Have you heard of Afendello? If you haven't yet, you're missing out on a lot and I will tell you why. You can take a minute. Perhaps you're still pondering over the name - Afendello - as it sounds like something you know? Afende (Lebanese clementine), Limoncello, the Italian liqueur many are fascinated about...? Combine the two thoughts together and you're in for a zesty experience like no other.
Before starting, let's familiarize ourselves better about the renowned Limoncello. This Italian lemon liqueur is mainly produced in Southern Italy, especially in the region around the Gulf of Naples, the Sorrentine Peninsula and the coast of Amalfi and islands of Procida, Ischia and Capri. It is also produced in Sicily, Sardinia, Menton in France, and the Maltese island of Gozo. Though there is debate about the exact origin of the drink, it is at least one hundred years old. Traditionally, it is made from the zest of Femminello St. Teresa lemons, also known as Sorrento lemons or Sfusato Lemons. Lemon zest, or peels without the pith, are steeped in grain alcohol until the oil is released. The resulting yellow liquid is then mixed with simple syrup. Clarity and viscosity are affected by factors like the relative temperatures of the two liquids. Most lemons, including the more-common Eureka lemon, will produce satisfactory Limoncello.
I first discovered it's Lebanese counterpart, Afandello at the Wine Tellar, when Najib Moutran concluded our wine tasting evening with this fascinating bottle of liqueur. Then after, I went to The Hangout and froze when my eyes spotted the Afendello bottles just standing there. I asked the owner of The Hangout, Selim Heleiwa, who the person behind Afendollo was... and he told me: Jalal Nakad. That was where the journey to discovering one of Lebanon's best yet creations hidden in the heart of the Bekaa Valley. Salim promised to take me up directly to the village of Jdita to learn about the production of this spiritual orange liquid. This Monday, Jalal Nakad was waiting for us in the Bekaa, in his family's old house and cave. The plan was to spend the day together and discover more about Afendello. We arrived at 8am and we were welcomed with a Lebanese breakfast, which included eggs with Kawarma followed by local Manakeesh. Afterwards, although it was only 9am, we went on a wine tasting tour. The Afendello came last.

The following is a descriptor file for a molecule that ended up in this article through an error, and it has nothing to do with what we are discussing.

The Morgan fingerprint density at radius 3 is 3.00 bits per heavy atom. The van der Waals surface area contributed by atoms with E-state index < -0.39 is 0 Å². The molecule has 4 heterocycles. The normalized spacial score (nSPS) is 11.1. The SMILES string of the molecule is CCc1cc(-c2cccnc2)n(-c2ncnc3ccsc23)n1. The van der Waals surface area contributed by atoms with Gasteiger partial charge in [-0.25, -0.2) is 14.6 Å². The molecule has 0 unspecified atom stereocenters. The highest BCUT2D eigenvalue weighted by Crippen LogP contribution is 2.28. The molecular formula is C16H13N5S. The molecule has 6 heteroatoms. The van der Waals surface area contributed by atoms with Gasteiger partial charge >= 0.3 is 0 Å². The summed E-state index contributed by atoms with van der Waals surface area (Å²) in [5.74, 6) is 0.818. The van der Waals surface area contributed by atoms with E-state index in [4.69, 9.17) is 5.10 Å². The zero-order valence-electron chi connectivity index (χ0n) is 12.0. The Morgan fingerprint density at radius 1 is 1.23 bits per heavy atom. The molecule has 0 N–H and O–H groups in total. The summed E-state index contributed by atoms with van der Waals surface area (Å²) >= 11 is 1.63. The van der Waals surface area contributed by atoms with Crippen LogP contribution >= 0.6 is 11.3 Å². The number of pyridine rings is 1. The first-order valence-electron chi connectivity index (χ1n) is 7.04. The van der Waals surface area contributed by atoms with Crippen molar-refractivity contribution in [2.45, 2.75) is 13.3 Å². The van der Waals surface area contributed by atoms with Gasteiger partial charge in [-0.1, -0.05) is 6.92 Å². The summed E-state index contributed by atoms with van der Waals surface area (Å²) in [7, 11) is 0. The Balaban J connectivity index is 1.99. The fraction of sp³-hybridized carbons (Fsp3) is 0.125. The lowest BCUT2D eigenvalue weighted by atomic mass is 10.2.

Afandello came last. Hidden in his personal lab at the end of the factory are couple of bottles, the last of this season's batch, as the oranges are coming to an end. A chair, low fire and dozens of barrels filled with any kind of citrus fruits available in Lebanon. Yes, Jalal is experimenting, Jalal is creating and trying to reach a formula even better than the Italian one... And believe me he has already succeeded.
The Afandello: A unique citrus liqueur, an artisanal Limoncello made in Bekaa! Created in 2012 by Jalal Nakad from citrus peel, it reveals a special taste that is the purest expression of fruit and nature. To be enjoyed in anywhere like a café, a restaurant or a pub or home with friends.... Fresh, sweet and fruity, Afandello is to be tasted alone with crushed ice, as a cocktail or after a meal. Jalal expressed that more than three tons of Tangerines were thrown away before the first bottle has seen the light. Jalal reached a high level of expertise, giving birth to a drink that has half the amount of sugar found in a Limoncello and less alcohol. (25% for the Afandello and 32% for the Limoncello). Jalal fills the bottles one after the other by hand. Not a single machine helps.
An artisan creation on many levels, I really enjoyed my time around the enchanting aromas of the cave.
A pure local production we all have to be proud of indeed... Afandello will be available on the market soon. Meanwhile you can enjoy it in some restaurants in the four corners of the country.
I bought 15 bottles which I'll be tasting and sharing with my friends this summer.